8/27/2008

On Phony Narratives and Media Reponsibility

One of the enduring stories of the Democratic National Convention this week is what Hillary Clinton's supporters will do. Much has been made about the fact that a significant number of them have yet to rally behind Barack Obama. Popularly identified reasons for this have to do with Obama's perceived inability to connect with White working class voters, possible racism, and lingering resentment from Clinton supporters that the nomination was somehow stolen from her.

However, the media are doing Barack Obama, Democratic voters, the broader electorate, and even John McCain a great disservice by continuing to advance these storylines. A lot of the reasons cited for the disenchantment among Clinton loyalists are farcical, self-serving, and manipulative. And they betray the media's credibility when it comes to accurately examining why this is happening.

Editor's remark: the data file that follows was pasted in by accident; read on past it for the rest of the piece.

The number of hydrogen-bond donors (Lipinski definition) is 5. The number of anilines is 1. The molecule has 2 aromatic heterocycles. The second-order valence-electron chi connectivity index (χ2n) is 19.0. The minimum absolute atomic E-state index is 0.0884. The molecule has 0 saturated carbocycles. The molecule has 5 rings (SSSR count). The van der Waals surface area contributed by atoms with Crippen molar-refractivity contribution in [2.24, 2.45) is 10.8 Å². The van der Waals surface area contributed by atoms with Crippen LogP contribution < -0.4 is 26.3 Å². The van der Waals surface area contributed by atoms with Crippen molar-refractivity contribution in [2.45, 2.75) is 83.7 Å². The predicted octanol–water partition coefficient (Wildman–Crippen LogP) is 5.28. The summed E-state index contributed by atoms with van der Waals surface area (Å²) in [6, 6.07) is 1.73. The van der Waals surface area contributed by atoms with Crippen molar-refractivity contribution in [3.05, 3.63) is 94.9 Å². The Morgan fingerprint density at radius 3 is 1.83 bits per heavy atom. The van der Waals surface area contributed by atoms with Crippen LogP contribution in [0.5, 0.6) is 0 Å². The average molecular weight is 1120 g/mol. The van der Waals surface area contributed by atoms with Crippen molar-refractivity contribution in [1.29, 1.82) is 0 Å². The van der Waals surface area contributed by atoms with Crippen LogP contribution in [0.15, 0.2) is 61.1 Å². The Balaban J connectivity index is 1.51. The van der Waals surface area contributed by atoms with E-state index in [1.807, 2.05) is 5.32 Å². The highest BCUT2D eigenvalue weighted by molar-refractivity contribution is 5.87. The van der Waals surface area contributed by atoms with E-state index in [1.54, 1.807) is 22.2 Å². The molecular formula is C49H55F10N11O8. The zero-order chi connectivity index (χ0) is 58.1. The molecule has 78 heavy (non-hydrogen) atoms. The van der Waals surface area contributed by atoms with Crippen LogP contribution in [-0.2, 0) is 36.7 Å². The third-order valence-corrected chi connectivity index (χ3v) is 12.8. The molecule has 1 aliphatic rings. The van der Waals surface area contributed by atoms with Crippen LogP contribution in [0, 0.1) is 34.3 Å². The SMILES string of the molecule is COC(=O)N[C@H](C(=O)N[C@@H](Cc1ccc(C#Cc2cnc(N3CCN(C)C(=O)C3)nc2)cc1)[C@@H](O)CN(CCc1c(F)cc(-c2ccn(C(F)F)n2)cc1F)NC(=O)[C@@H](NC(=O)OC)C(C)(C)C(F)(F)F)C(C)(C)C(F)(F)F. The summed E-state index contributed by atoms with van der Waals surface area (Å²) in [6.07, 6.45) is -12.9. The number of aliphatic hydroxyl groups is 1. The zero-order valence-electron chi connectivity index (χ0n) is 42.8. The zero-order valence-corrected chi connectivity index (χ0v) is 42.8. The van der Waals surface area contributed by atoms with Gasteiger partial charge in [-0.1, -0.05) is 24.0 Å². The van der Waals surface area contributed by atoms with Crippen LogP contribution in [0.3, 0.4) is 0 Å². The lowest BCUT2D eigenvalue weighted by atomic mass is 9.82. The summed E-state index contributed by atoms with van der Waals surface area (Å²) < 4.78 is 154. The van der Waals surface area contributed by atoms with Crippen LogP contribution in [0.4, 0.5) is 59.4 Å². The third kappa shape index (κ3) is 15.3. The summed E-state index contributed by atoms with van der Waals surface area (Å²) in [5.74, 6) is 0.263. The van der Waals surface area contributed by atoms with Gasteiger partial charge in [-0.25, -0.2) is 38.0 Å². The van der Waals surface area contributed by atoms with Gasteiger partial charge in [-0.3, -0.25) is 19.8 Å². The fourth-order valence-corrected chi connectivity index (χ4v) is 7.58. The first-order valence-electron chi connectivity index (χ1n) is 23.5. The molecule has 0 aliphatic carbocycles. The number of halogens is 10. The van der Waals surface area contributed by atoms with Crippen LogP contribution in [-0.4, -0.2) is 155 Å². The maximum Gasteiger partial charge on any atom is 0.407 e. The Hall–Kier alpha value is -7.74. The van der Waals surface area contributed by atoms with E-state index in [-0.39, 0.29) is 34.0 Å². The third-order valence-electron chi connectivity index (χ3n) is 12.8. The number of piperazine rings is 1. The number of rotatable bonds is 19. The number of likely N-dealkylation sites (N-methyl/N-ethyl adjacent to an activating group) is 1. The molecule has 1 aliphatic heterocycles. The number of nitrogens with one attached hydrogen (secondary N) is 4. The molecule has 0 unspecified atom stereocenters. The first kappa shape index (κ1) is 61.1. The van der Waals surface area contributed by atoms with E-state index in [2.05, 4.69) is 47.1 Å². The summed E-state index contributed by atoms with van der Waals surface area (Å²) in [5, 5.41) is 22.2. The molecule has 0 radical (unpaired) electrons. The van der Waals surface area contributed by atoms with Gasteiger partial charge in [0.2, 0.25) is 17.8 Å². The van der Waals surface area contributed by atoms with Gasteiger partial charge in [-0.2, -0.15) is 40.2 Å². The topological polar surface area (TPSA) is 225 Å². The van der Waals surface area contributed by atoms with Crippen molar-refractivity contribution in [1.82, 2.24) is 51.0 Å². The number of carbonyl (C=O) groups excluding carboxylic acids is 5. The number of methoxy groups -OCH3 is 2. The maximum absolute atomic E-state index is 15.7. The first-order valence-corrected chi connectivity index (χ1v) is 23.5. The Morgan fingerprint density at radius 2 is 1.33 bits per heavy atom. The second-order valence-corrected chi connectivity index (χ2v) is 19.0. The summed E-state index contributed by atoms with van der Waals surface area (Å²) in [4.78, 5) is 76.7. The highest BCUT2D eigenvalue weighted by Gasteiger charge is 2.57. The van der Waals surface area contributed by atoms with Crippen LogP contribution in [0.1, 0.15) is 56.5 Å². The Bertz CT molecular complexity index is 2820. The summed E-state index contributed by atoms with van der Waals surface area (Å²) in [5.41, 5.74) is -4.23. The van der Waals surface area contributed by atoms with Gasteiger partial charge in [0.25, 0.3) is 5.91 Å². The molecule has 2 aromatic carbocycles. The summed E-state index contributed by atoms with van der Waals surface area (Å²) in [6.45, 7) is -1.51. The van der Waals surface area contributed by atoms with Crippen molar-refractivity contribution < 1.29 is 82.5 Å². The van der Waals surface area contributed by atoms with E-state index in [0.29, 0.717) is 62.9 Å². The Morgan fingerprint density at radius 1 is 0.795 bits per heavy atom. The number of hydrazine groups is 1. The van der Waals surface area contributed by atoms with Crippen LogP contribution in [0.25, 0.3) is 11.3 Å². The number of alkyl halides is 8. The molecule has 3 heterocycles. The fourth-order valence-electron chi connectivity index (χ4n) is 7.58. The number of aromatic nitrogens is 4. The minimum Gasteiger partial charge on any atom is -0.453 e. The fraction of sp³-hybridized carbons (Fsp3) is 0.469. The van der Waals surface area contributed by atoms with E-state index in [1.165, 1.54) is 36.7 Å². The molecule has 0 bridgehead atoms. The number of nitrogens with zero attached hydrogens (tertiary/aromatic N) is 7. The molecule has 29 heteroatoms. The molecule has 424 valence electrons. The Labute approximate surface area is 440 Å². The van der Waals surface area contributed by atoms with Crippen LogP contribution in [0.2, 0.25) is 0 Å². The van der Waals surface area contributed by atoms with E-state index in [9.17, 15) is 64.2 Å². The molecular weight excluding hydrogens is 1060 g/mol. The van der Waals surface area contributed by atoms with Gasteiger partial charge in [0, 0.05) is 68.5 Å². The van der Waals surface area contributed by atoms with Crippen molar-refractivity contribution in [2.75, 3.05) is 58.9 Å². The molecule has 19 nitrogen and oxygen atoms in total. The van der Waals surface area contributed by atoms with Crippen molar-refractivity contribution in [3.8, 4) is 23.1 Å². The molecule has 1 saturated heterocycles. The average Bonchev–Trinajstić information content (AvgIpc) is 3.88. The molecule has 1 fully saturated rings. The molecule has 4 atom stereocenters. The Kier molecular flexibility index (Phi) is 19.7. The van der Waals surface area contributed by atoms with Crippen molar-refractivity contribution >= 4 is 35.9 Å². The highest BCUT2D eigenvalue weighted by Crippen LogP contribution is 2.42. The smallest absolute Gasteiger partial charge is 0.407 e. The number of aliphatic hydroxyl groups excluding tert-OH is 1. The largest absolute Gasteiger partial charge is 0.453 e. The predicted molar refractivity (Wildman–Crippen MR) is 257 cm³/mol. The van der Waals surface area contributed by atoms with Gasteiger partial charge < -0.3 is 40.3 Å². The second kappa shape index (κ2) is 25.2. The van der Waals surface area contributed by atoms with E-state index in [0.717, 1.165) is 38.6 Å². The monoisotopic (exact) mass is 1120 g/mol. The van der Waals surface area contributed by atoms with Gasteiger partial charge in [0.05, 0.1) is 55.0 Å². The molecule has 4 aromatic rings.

First of all, attrition is a natural phenomenon. It can be found when conducting a longitudinal experiment or when conducting follow-up surveys. You may start off with 50 subjects in an experiment only to finish with 40 a few months later. Is a researcher going to think the experiment has a fundamental flaw because he could not achieve a 0% attrition rate?

The same thing happens in politics. When a candidate drops out of a race, sometimes voters simply lose interest in the rest of the campaign because "their candidate" is all that mattered. It's not a knock against the other candidates in the race; they simply don't have an interest anymore. Why not respect that? Barack Obama has not necessarily done anything to turn these voters off. They simply might not be interested in Obama because he's not who they really wanted to have win the nomination. That's not an Obama weakness at all.